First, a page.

The giveaway for A GIRL NAMED MARY is live!
The giveaway for A GIRL NAMED MARY is live!
A fictional imagining of the childhood of Jesus’ mother, Mary.
Due to scant historical evidence, very little is known about Mary’s early life before her marriage to Joseph and the birth of Jesus. Nickum (The Path, 2014, etc.) attempts to creatively fill in these blanks, envisioning what Mary’s early upbringing might have been like. Here, Mary is raised as an only child because her older sister, Salome, was kidnapped by Samaritan rebels, never to be seen again. Later, Mary is also abducted by a mysterious woman and held in captivity for weeks before her eventual rescue. At an early age, she demonstrates a natural curiosity and defiance, refusing to leave home to become a Temple Virgin. She candidly challenges traditions and customs that often seem designed to restrict women’s freedom. Mary’s parents decide she’s ready for marriage at the age of 12, and despite her attraction for a boy relatively close to her age, they choose Joseph, a much older man. Mary is horrified and vehemently expresses her consternation, almost ruining the arrangement, which turns out to be financially beneficial to her family. Mary becomes pregnant only two months after her wedding—so soon that Joseph suspects that he might not be the father. When a Roman visits Mary’s house on business and issues a prediction, it later looks like prophecy: “You will have a son who will change the world.” The book’s story begins prior to Mary’s birth and astutely depicts the political context into which she was born. Galilee was under the brutal rule of Herod, who was only notionally a Jew and expressed his pro-Roman leanings in his fawning adoration of Caesar. Mary’s father, Joachim, was part of a perilous rebellion meant to replace Herod with a less tyrannical, more genuinely Jewish leader. Much of the value of the author’s dramatization is precisely in vividly bringing to life this political and cultural context. Nickum’s interpretation certainly departs from the biblical account—specifically, the story as it’s told in the Gospel of Luke—and Mary conceives Jesus naturally, not immaculately. This particular revision has significant theological implications and seems like an omission that’s never directly addressed. However, the story is still engaging as historical hypothesis and successfully adds layers of depth and complexity to a figure whose formative years remain obscure.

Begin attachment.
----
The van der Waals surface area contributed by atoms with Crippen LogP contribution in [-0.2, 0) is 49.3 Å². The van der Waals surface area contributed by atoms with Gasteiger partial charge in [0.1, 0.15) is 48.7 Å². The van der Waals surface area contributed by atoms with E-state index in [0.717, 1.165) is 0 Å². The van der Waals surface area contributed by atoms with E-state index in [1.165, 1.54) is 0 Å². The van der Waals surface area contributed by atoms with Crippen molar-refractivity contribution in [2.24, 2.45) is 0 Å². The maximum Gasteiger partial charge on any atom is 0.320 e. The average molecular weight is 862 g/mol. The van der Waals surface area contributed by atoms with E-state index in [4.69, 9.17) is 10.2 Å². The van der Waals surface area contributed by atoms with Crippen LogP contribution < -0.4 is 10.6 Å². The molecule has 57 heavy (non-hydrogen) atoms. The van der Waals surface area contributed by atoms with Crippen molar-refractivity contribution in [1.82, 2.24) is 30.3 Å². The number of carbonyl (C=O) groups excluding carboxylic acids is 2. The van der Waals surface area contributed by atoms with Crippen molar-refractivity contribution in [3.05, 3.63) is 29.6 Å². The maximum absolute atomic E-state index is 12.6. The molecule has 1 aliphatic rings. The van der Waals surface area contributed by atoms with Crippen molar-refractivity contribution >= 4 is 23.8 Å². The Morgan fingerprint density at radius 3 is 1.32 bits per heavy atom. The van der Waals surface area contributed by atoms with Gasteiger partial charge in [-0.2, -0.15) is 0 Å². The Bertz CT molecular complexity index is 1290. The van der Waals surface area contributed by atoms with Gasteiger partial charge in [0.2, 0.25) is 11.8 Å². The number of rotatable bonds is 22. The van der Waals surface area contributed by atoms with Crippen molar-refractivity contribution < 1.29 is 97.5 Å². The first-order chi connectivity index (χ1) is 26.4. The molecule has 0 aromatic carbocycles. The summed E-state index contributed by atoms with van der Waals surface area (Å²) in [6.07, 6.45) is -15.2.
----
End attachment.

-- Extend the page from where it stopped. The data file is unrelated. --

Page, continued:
A provocative, intelligently constructed historical exercise.
Just a little snippet to whet your appetite for A Girl Named Mary…
“What?” Mary fairly yelled. “No, No, No. Joseph is too old and not at all attractive. How could you expect me to spend the rest of my life with such an old man?”
“Mary, what’s come over you?” Anne asked.
“I don’t want to marry an old man. There are many good-looking young men. What about Jonah, didn’t you consider him?” Mary asked.
“He’s not from the House of David,” Joachim replied.
“I don’t see why that’s important,” Mary countered hotly.
What was life like for Mary of Nazareth during her first fourteen years? How did she feel when she found she was to be betrothed to a man at least twice her age and then she was going to have a son?
My story follows the sequence of events chronicled in the Bible. Because little is known of Mary’s early life, I have combined historical research with the Biblical chronicle of events and added a large serving of “What if…?” to create a unique, appealing story for teens—target audience 12-16 years.
Twelve more days (June 27) until A Girl Named Mary becomes available on Amazon paper and Kindle. Amazon will accept reviews after June 27. Be sure to leave a “Verified Purchase review”. That is important to encourage sales.
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A Girl Named Mary tells the story of Mary, the Mother of Jesus as a young girl. Though she has a much older sister, she’s raised as an only child. Her cousin, Rebekka, is her closest friend and confidant. Together they grow and learn how to maneuver in a culture that is steeped in tradition. One that looks backward instead of forward for solutions to problems. Mary cares about others, helps the sick and disadvantaged and is a voice, albeit a young voice, for women.
At twelve, Mary was betrothed to an older man who had sons her age. She resisted this arrangement strongly. She argued with her parents against the betrothal with every bit of logic and strength she had but found this tradition beyond her ability to fight. The marriage took place and she was rewarded by the birth of a beautiful baby boy, Jesus.